Last week I attended Canada’s biggest Virtual Reality and Augmented Reality Conference, CVR 2017.
(I’m in the learning world and was curious where it fits into VR/AR.)
To say the conference inspired me would be somewhat of an understatement.
In fact, even though the conference leaned towards the consumer end of the spectrum, I learned VR’s applications go beyond (way beyond) gaming…
…Experts from Boeing, Ford, Delta Airlines, and NASA all shed light on their virtual reality use cases. And, Heidi Buck, from The Office of Naval Research-sponsored Battlespace Exploitation of Mixed Reality (BEMR lab), was also a speaker.
And, I learned where my unique strengths fit.
Now, since I’m just warming up to VR, I won’t get too specific, just yet.
However, I am experiencing that nervous excitement that comes over you as you realize endless possibilities. And so, my friend, here are four possibilities that got my brain percolating:
Possibility #1: Get spatially connected with AR (Augmented Reality)
Being able to see the spatial relationships between different things wires into how our human brains already work, in the real world. In this way, AR gives you a higher level understanding than anything you are forced to abstract from something you see on a flat computer screen.
- Hololens explores a jet engine (Note: Boeing is experimenting with this too.)
- Microsoft HoloLens transforms the way we teach anatomy
- Trimble Visual Intelligence for Connected Mine
Possibility #2: VR can address limitations of your system (and training process.)
NASA’s Lead VR Innovator, Evelyn Miralles, was the keynote speaker. And, Evelyn said that prior to virtual reality (in the 80’s), NASA relied on complex mockups to represent an activity. And, any configuration, or anything that they were going to do cost a lot of money (and was prone to be inefficient or break down.) Every training simulation was done mechanically.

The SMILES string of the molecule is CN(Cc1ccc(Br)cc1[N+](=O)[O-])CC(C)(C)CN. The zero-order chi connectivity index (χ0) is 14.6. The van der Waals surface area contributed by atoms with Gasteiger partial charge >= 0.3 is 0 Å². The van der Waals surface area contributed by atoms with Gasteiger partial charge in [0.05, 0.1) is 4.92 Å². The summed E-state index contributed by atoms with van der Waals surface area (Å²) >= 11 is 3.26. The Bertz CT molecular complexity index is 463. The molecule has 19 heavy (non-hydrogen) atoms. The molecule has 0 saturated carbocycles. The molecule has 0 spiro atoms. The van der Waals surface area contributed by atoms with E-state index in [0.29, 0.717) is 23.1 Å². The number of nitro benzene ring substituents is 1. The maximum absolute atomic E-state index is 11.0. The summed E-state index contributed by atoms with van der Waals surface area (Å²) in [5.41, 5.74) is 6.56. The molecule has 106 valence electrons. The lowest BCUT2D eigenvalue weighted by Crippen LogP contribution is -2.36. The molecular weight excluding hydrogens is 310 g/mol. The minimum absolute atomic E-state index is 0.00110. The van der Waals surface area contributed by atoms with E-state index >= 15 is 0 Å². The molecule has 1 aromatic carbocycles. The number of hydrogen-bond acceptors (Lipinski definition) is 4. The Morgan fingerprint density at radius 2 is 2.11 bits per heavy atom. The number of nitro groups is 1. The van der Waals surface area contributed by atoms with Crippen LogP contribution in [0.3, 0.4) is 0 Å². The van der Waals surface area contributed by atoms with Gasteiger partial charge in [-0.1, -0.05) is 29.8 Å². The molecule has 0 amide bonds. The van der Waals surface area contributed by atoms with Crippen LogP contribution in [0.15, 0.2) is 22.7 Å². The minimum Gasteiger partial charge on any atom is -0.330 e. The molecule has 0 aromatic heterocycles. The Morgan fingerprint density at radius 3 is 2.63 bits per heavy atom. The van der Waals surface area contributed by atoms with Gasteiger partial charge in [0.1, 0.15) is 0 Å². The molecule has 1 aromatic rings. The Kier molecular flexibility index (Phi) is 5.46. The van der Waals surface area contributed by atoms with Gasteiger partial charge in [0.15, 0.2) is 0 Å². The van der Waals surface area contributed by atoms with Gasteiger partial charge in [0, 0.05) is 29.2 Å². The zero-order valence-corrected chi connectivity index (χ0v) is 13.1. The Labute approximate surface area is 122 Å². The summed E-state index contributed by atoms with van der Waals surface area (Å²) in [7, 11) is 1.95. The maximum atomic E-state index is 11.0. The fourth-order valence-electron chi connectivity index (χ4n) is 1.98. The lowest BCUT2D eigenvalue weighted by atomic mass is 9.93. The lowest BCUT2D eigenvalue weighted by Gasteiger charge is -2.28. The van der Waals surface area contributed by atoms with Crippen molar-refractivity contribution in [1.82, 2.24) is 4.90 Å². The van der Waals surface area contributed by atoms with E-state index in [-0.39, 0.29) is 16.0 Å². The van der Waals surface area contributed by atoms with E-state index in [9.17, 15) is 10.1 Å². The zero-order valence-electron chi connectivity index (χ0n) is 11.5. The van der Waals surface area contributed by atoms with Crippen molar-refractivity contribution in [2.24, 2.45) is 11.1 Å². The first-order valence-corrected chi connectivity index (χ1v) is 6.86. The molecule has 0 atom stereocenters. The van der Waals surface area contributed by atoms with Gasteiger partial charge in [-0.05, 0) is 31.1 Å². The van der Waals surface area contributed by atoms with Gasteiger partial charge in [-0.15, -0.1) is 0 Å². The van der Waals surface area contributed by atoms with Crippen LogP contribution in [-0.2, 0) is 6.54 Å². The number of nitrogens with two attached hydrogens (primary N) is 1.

NASA’s VR solution today:
- NASA’s Virtual Reality Laboratory
- Tweet from an astronaut, Ricky Arnold, about his VR training experience: Great training for flying that I never want to do! “Houston, I’ve fallen off station and I can’t get up!”
Possibility #3: VR as the ultimate empathy machine.
How will we relate to each other, when we can walk a mile in another person’s shoes? BeAnotherLab is a small team focused on experiential demos that promote empathy, tolerance, and self-understanding by showing you the world from another person’s perspective.
- The Machine To Be Another – Art investigation A Disclaimer — this video contains brief and mild-nudity.
- A Walk Through Dementia – Puts you in the shoes of someone living with dementia.
An application that came to my mind: Virtual Reality, used to promote empathy, can improve health outcomes for migrants and refugees. (I helped an Australian nonprofit create an interactive training module called, Introduction to Cultural Competence, which helps organizations be culturally responsive to diverse clients.)
Possibility #4: Virtual reality streamlines product development.
You can’t make a car at Ford Motor Company without doing the immersive review. Their product development process includes an immersive virtual reality environment, “FIVE”, (Ford Immersive Vehicle Environment).
What should you conclude from these four possibilities? Give up? Consumers and industry professionals will be shown the virtual reality door sooner than you think.
“I’m trying to free your mind, Neo. But I can only show you the door. You’re the one that has to walk through it.”
— Morpheus, The Matrix
Me? I’m walking through it…
Now, two questions and one ask:
- Do you work with virtual reality or augmented reality? If so, share one lesson learned in the comments. Or, overall, what did you think?
- If you haven’t worked with virtual reality yet, what about it are you excited (or concerned) about?